Institutional Scholarship

With a Sprinkle of Fairy Dust and a Splash of Color: How The Brownies’ Book Embodied the Black Elite’s Integrationist Vision of Racial Uplift and Carved Its Place in the White-Washed World of Children’s Literature

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dc.contributor.advisor Krippner, James
dc.contributor.author Jones, Amanda Ashley
dc.date.accessioned 2017-09-01T13:42:31Z
dc.date.available 2017-09-01T13:42:31Z
dc.date.issued 2017
dc.identifier.uri http://hdl.handle.net/10066/19393
dc.description.abstract In January 1920, W.E.B. Du Bois, Jessie Redmon Fauset, and Augustus Granville Dill – three prominent race activists of the black elite who strove to prove black people’s deservingness of equal rights and fought for racial integration – published the first major periodical released monthly for an audience of black children. Their magazine showcased an exclusively positive, bourgeois image of black people, and provided a counter-balance to the overtly racist imagery found in children’s literature of the period. This study explores the significance of The Brownies’ Book to early 20th century integrationist efforts of racial uplift, while examining how the periodical fit into the era’s predominantly white and racially discriminatory world of children’s literature. Through an in-depth analysis and comparison of the magazine and selected works of mainstream children’s literature from the early 20th century, this thesis argues that The Brownies’ Book embodied black elite integrationists’ vision of racial uplift and emulated works of mainstream children’s literature, particularly in its assimilative socialization of black children with white middleclass ideals, its reproduction of beauty norms in favor of whiteness, and its adoption of the European fairy-tale tradition. This thesis also demonstrates how The Brownies’ Book’s integrationism often clashed with its inherent nationalist goal of empowering black people as a collective and inadvertently disempowered them, an irony explained by black elite integrationists’ internalization of racism, and the consequent development of feelings of black inferiority. The Brownies’ Book is a multifaceted and complex work of children’s literature, and is a historical source that deserves far more scholarly attention than it has been given because it provides invaluable insight on the intersections of race, class, gender, and power still relevant in the present day.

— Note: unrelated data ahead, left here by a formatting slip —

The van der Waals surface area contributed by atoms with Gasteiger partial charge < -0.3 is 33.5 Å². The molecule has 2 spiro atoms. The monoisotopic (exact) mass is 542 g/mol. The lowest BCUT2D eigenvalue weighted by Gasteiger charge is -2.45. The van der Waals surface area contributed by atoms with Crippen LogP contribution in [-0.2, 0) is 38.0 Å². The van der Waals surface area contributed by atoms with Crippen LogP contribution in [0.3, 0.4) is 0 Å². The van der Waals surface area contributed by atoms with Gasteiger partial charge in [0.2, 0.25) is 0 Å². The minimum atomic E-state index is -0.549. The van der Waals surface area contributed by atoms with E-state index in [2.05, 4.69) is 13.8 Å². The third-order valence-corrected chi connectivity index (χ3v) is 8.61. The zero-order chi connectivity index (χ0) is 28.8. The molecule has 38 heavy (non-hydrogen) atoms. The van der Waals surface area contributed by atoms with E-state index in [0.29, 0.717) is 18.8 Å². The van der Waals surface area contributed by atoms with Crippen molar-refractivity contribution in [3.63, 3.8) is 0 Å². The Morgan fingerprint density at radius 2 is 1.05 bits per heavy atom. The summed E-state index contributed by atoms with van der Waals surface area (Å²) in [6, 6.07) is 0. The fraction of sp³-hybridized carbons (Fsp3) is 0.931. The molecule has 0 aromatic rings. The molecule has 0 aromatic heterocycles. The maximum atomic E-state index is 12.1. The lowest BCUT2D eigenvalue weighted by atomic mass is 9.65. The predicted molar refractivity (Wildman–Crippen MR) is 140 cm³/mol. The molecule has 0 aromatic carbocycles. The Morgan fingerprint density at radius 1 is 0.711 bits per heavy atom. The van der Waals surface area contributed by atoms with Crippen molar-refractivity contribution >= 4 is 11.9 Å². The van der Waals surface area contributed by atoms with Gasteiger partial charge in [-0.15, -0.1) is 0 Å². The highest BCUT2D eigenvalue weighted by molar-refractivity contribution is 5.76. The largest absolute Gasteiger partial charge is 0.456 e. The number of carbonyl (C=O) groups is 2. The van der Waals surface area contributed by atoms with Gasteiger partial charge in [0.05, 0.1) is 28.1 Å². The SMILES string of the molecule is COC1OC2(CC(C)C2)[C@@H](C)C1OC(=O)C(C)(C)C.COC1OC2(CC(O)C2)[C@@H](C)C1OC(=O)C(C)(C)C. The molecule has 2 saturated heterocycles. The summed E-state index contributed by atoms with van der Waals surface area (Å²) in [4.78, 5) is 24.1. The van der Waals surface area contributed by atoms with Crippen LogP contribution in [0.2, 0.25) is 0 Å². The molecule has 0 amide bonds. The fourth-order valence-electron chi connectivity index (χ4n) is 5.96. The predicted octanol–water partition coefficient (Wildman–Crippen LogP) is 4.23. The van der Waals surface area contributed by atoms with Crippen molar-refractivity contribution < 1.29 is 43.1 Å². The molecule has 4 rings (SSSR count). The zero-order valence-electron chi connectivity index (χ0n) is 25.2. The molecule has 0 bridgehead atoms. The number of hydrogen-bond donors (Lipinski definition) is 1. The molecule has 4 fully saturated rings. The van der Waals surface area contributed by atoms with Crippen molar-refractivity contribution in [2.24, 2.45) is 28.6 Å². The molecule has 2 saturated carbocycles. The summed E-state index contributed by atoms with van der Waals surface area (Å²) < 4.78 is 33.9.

dc.description.sponsorship Haverford College. Department of History
dc.language.iso en_US en
dc.rights.uri http://creativecommons.org/licenses/by-nc/4.0/
dc.title With a Sprinkle of Fairy Dust and a Splash of Color: How The Brownies’ Book Embodied the Black Elite’s Integrationist Vision of Racial Uplift and Carved Its Place in the White-Washed World of Children’s Literature
dc.type Thesis en
dc.rights.access Open Access


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